A Written Perspective, 2012

This video is in part an illustration of the philosophical proposition, “the world is written”, and in part a critical experiment into the ever increasing rationalisation of imagery though ubiquitous mediation. Using a custom text detection algorithm, footage from around the Joondalup Shopping City has been processed. Everything that is not determined a word, is erased. This custom algorithm does not look for known letters, but rather in an attempt to avoid anglocentrism checks for properties common to the written word across all cultures.

Winner of the ‘Award for Excellence’ and ‘Celebrating Joondalup Award’ at the 2012 Joondalup Invitation Art Award.

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Our Written World – An attempt to algorithmically discern written marks, 2011

A prototype text detection algorithm is used to process footage from the suburban streets of Perth. Everything that is not determined a word, is erased. This custom algorithm does not look for known letters, but rather in an attempt to avoid anglocentrism checks for properties common to the written word across all cultures.

Untitled, 2011

A generative work made in response to Anna Madeleine’s as part of the project Re:.

Re: is a playful and experimental online project involving six young artists – Anna Madeleine, Benjamin Forster, Robbie Karmel, Luke Penders, Sarah Catherine Firth and Travis H Heinrich. Over seven months each artist will create five artworks – a total of thirty works. The artists will take turns each week presenting a new work. There’s only one rule; each new piece must reference the one produced the week before. Not intended as a site for complete and finished works, rather re: can be seen as a simple game that allows for the artists to play with the intersections of each of their individual practices.

Find out more and view some of the work here.

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Inscribed (Ko Aye Aung), 2010

This work was created as part of the Amnesty International’s ARTillery Festival as part of the MasterPEACE exhibition. Artist’s involved were asked to make work in response to the story of an unfairly imprisoned individual at risk, people whose right to freedom is currently being campaigned for by Amnesty International.

Inscribed (Ko Aye Aung) is an explicit analogy of the process of degradation and loss that has been occurred by Ko Aye Aung. I do not know Ko Aye Aung. If it was not for Amnesty I would not even know his story. All knowledge of him was provided to me as a simple digital profile. Dot pointed and only nine hundred and eighty two words accompanied by a small portrait. His is a story that is singularly unique, however at the same time multiple and all too common. His is a story we never truly know, we never hear about, we are all distant from.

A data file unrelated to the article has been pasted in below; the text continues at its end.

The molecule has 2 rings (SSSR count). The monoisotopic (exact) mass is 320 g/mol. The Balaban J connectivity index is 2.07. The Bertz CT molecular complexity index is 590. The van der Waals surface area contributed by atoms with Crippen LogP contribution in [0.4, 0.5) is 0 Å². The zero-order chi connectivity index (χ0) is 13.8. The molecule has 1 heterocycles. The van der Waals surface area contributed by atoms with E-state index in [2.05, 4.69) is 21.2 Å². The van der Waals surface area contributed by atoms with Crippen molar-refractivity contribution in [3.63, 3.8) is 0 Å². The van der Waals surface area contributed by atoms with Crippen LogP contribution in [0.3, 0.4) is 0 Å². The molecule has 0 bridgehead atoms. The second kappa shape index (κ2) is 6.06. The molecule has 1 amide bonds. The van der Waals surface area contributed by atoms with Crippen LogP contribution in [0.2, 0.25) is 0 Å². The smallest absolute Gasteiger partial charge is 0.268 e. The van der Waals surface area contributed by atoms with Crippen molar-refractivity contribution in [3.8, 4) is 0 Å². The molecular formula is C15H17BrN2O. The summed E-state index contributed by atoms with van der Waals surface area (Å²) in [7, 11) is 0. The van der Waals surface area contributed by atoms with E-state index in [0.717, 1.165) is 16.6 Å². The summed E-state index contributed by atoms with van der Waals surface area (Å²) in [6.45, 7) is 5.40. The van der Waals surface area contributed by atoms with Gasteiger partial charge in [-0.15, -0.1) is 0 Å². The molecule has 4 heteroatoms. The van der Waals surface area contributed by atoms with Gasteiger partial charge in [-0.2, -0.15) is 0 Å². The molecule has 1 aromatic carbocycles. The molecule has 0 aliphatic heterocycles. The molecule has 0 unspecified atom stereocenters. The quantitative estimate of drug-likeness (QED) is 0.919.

This video is made through a simple process.
Insert Ko Aye Aung’s digital profile, one letter at a time, into and over the code that makes up his JPEG portrait. Each frame of this video is a record of the degradation and loss incurred as each letter is added until at last all his profile is written into the image and his face is lost.

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Premise: Etching flow = Definition, 2009

This work is part of an experimental series using computer programming as a means to ponder simple ontological propositions. The underlying premise of this system is Definition = The inscription of an underlying flow onto a surface. Definitions effect the flow that inscribes further definitions. For example, Mountains and Valleys are etched by the flow of the wind. Paper trails are sculpted by the flow of Capital. Things come into being momentarily, appear stable for a time, but eventually the tides shift.

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Computer Watching Television (Channel Ten 04/02/10 23:12)

Made using a simple algorithmic process that reinterprets video input sourced from a computer’s webcam placed in front of the television. The process mimics the slit-scan method that televisions use to render received signals as perceivable images.

The Process:

// for each new frame of video.

for(int jj=0; jj<4; jj++) {

  int x = ((ix+(jj*4))%w)*dw;

  int y = (iy+(jj*4))*dh;

  for(int i=0; i<dw; i++) {

    for(int j=0; j<dh; j++) {

      int t = (x+i)+((y+j)*width);







if(ix>=16) {


  if(iy>=4) iy =0;



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According to the Rules of Chance, 2009

Inspired by Jean Arp’s Untitled (Collage with Squares Arranged According to the Laws of Chance). This video work is generated by randomly rearranging and moving image fragments depicting the Belconnen bus interchange (now demolished). Artworks like our built environment are not static they live and breath, come into being and disappear again. All of my digital works rely heavily on notions of chance, although ironically there is no chance within a computer. Everything is deterministic.

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Premise: Structure = Interaction of Elements, 2008

One of Benjamin Forster’s first experiments using computer programming to ponder ontological propositions. This system can best be described as the tracing of simple interactions onto a visual surface. There are numerous particles each assigned to be positive or negative. Each of theses particles effect the motion of its neighbours. Particles are repulsed by others of the same polarity, and attracted to their opposites, similar to magnets. Very simple interactions when traced, produce complex and varied structures.

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